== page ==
Tuesday, May 8, 2012

The Idiocy of ‘Going by the Book’

Last night, I attended my first Phillies game of this slow-starting 2012 season. I might as well have just stayed home in my warm, dry living room, because what I witnessed was a travesty of logic by Phillies manager Charlie Manuel.

Things started out all well and good, with the Phillies scoring a run in each of the first two innings to take a 2-0 lead. Roy Halladay was mowing down Mets and cruising, even if he was throwing a decent number of pitches.

Then in the 6th, after getting two quick outs, Roy thought he had Mets leadoff hitter Andres Torres struck out. The home-plate umpire disagreed. I couldn’t really tell if it was a strike or not from my seats, but Halladay was peeved. And he let it get to him. As in, he lost his cool, then lost his command, then lost Torres for the dreaded two-out walk.

Then some guy I never heard of with a long name singled, followed by David Wright smoking a double down the third-base line to tie the game. Roy went from a perfect 6th with a shutout intact to allowing the Mets to pull even in a matter a minutes. Not good.

However, the Phils came storming back an inning later, with Juan Pierre getting a leadoff walk pinch-hitting for Halladay, followed by a Jimmy Rollins single. Off to a good start. Here’s the thing, because Charlie Manuel inexplicably batted the struggling John Mayberry second, a guy who probably hasn’t bunted once in his entire MLB career was up in a clear bunt situation. It was an odd choice to hit Mayberry second to begin with, seeing as both Shane Victorino and Placido Polanco are much more prototypical two hitters, where Mayberry is much better suited for hitting down in the order (well, prior to this year, when he hasn’t been suited to hit anywhere).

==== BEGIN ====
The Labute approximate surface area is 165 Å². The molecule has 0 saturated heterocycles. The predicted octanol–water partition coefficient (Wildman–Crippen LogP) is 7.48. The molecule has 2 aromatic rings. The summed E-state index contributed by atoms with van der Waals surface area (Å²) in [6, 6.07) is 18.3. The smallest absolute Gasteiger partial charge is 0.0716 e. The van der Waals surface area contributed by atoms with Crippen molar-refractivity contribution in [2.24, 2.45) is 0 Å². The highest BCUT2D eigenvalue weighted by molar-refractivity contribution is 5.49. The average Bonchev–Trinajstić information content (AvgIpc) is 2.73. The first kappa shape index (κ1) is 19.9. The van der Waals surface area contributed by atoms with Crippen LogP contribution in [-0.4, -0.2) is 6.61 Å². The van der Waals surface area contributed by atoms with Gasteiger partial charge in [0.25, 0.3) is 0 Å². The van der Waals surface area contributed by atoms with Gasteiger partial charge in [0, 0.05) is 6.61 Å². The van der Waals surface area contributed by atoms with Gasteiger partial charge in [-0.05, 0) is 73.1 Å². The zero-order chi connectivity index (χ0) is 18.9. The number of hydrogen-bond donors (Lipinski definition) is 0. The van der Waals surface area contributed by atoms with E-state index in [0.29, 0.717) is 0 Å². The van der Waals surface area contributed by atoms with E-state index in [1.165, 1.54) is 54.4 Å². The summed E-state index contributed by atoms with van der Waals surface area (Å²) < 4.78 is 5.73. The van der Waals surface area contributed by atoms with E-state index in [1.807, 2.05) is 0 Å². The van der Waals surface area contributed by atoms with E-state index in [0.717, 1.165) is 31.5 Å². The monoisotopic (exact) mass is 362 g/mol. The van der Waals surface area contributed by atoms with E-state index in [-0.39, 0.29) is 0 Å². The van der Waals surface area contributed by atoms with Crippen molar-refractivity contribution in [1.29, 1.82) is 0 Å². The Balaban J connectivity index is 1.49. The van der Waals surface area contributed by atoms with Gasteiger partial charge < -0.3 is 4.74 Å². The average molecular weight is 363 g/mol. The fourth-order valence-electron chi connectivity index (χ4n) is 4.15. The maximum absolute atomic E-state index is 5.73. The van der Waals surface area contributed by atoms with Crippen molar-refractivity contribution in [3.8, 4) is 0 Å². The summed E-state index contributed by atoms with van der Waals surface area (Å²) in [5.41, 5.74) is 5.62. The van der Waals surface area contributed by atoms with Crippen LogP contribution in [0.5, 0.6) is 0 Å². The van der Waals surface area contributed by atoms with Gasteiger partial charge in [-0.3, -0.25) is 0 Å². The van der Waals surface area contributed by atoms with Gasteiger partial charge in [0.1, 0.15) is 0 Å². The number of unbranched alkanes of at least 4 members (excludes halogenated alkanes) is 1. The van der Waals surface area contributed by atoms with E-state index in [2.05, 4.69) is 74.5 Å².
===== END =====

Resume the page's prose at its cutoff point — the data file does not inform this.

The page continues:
Now it all came to a head. The Phillies needed a bunt. John Mayberry most likely cannot bunt. And while he did square around at first, he ultimately swung away, flying out to shallow right and not even moving one runner, let alone both. Dumb move number one by Charlie. But hey, at least Mayberry made two very fine plays in the field.

The good news is that Shane followed with an infield single to load the bases with one out. Excellent. All the Phils needed now was for Hunter Pence, a guy who has power and certainly is capable of hitting it to the outfield, to hit a fly ball that didn’t even have to be all that deep with Pierre on third. Instead, Pence hit a dead double-play ball because he’s an undisciplined hitter. And while at first he was called safe by beating out the throw (he looked out to me in real time anyway), the run was wiped off the board as Victorino was called for being out of the base path on his breakup attempt or something. Or maybe the call was overturned. They don’t tell us anything at the game, obviously, and Twitter was of little help.

Either way, double play, inning over, game still tied. Fantastic. Dumb Phillies baseball at its best. And it was only just beginning.